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As P.E.I. looks to heat more buildings with wood, MLAs question environmental benefits

cbc.ca logo cbc.ca 2019-11-22 Kerry Campbell

As the P.E.I. government looks to convert more public buildings to biomass heat, the Official Opposition is questioning the net environmental impact, and government says it too is looking for answers.

The capital budget tabled by the King government last week commits $6.6 million to add 13 more public buildings to the list of 33 schools, hospitals and other buildings converted from heating oil to biomass heat.

But as the Opposition pointed out in question period Friday, the environmental benefits of switching to wood heat depend on how the wood is harvested, whether plantings keep up with harvested trees, and how long trees are allowed to grow before they're cut.

"When we burn biomass for energy, we initially and immediately emit greenhouse gases, more than burning coal per unit of energy," Green Party energy critic Stephen Howard told the House.

"We then draw the carbon back out of the atmosphere as trees or other crops grow back, but the time to get those greenhouse gases back can be decades."

Island-wide survey next year

The province's Energy Minister Steven Myers said he has some of the same questions and concerns as the Opposition, some of which have been answered, "and some of them are still outstanding."

"I think we've done a lot as far as reducing how much fossil fuel we burn, particularly in our bigger buildings, and that's something that we should continue to work towards," Myers said.

"I agree we want to do it in a sustainable manner. We're just working through those efforts right now."

a pizza sitting on top of an oven: The Prince Edward Home in Charlottetown has a wood chip heating system. As the province looks to heat more buildings with wood, the Opposition is questioning the net environmental impact. © Provided by Canadian Broadcasting Corporation The Prince Edward Home in Charlottetown has a wood chip heating system. As the province looks to heat more buildings with wood, the Opposition is questioning the net environmental impact.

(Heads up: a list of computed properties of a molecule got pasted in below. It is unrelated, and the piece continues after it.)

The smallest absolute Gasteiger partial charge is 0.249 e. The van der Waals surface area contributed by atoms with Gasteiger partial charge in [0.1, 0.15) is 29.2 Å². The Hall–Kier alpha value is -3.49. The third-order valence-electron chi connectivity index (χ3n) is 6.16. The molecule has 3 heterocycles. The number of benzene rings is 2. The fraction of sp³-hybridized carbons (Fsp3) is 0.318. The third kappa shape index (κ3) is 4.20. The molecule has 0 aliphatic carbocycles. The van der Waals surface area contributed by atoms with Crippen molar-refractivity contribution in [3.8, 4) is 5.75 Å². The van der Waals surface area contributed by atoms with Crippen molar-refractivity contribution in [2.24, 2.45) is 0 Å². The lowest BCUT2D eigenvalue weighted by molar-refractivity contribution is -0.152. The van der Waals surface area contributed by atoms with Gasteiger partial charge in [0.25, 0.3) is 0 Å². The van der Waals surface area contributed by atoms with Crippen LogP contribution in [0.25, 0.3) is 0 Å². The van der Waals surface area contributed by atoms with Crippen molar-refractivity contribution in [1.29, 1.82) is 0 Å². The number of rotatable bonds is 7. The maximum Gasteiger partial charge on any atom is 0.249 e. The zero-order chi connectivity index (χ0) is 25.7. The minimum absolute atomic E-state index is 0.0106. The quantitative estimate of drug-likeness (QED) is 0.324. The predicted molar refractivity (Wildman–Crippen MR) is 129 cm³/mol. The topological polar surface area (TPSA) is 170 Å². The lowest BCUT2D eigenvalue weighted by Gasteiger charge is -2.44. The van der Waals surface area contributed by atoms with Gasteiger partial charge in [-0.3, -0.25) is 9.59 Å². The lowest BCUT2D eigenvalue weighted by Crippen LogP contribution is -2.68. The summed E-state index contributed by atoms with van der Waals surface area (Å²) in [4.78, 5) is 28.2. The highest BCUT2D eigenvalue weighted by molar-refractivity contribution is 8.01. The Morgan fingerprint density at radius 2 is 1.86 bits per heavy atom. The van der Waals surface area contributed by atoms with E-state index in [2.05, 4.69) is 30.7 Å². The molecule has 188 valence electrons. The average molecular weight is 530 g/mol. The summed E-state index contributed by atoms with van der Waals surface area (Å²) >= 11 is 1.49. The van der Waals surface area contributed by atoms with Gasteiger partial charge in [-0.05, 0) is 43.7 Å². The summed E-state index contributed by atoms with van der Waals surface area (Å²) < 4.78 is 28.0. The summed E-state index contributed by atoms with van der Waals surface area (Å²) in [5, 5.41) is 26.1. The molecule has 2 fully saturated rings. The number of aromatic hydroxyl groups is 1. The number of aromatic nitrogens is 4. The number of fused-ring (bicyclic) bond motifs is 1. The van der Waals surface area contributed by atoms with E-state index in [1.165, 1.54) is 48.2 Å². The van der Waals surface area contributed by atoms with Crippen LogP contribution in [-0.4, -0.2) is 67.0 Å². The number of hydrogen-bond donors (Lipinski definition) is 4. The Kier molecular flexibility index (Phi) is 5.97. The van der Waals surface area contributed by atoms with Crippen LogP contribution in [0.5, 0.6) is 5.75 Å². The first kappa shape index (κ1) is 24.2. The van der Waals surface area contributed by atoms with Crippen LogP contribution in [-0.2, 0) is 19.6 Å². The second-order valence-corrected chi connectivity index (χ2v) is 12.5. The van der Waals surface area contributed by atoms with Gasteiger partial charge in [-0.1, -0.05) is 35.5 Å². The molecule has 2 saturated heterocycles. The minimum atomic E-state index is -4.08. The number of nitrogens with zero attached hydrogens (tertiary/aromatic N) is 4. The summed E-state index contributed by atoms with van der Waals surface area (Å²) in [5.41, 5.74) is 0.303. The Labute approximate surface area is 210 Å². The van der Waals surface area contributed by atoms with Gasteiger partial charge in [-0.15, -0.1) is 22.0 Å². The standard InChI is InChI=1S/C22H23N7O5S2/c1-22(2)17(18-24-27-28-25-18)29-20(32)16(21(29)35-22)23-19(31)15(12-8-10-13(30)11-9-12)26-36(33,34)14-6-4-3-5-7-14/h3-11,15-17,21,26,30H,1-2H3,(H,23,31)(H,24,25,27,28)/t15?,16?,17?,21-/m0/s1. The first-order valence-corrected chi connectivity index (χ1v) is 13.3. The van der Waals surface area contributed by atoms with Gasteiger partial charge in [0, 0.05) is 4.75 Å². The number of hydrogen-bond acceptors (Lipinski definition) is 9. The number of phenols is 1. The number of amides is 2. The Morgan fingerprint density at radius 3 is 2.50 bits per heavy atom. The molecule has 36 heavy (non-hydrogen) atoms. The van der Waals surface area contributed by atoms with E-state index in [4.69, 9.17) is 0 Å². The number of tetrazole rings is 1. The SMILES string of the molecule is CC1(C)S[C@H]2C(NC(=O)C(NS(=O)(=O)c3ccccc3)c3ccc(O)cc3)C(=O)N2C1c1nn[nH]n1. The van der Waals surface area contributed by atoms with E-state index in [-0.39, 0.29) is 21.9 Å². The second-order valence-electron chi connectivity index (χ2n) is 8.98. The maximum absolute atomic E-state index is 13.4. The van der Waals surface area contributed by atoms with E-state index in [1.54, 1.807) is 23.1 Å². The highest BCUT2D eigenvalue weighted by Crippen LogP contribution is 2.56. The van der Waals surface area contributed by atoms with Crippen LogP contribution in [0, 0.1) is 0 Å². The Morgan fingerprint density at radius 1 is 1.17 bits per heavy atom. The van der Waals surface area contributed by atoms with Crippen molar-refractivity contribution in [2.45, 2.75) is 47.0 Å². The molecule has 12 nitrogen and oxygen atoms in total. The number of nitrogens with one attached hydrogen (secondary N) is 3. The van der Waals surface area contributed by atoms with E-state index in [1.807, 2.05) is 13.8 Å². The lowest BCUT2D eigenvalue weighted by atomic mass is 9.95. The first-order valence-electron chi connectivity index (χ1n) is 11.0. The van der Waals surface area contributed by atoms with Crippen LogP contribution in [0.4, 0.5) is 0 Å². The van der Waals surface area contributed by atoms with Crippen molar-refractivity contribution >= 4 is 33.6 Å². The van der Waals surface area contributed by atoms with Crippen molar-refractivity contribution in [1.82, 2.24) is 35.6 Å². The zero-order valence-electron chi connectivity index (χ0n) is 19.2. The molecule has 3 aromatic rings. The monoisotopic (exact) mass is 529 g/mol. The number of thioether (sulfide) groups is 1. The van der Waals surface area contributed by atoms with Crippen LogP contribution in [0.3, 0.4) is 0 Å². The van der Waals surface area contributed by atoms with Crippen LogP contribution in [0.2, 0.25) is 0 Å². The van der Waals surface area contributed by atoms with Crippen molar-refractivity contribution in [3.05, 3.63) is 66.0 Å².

The province has committed to planting one million trees per year, up from the current 900,000.

But there's no clear indicator of how many trees are harvested each year. For that figure, the province relies on an Island-wide survey using Lidar technology, which is similar to radar, but uses light from a laser.

The survey is done once per decade, with the next survey taking place in 2020.

"So it's a matter of figuring out if we're planting a million trees a year, how does that compare to the number of trees we're harvesting?" Environment Minister Brad Trivers said in an interview.

"And of course making sure that when we harvest trees for biomass or other reasons we're making sure we plant back what we harvested so that we get a net benefit."

'Data should come first'

Government said contractors who provide biomass are required to follow sustainable harvesting standards. The province has voluntary guidelines for other woodlot owners.

Trivers said the province has created a new position for a forest auditor to "make sure that we're harvesting the right wood" for biomass heating "and we're harvesting in the right methods."

a man wearing a suit and tie: Energy Minister Steven Myers said he has some of the same questions as the Opposition when it comes to the environmental impact of biomass heating. © Provided by Canadian Broadcasting Corporation Energy Minister Steven Myers said he has some of the same questions as the Opposition when it comes to the environmental impact of biomass heating.

"Part of our plan here seems to be to plant a bunch of trees to capture some carbon, which is a good idea of course, but part of the plan is also taking those trees and burning them," said Howard.

"If we don't strike the right balance there then we can throw everything off."

Howard said the province is moving forward with more investments in bioheat before it has the data to show whether the move is sustainable given current forestry practices.

"We shouldn't move forward with a plan to burn more trees if we don't have the proper sustainable management plan in place," he said. "The data should come first."

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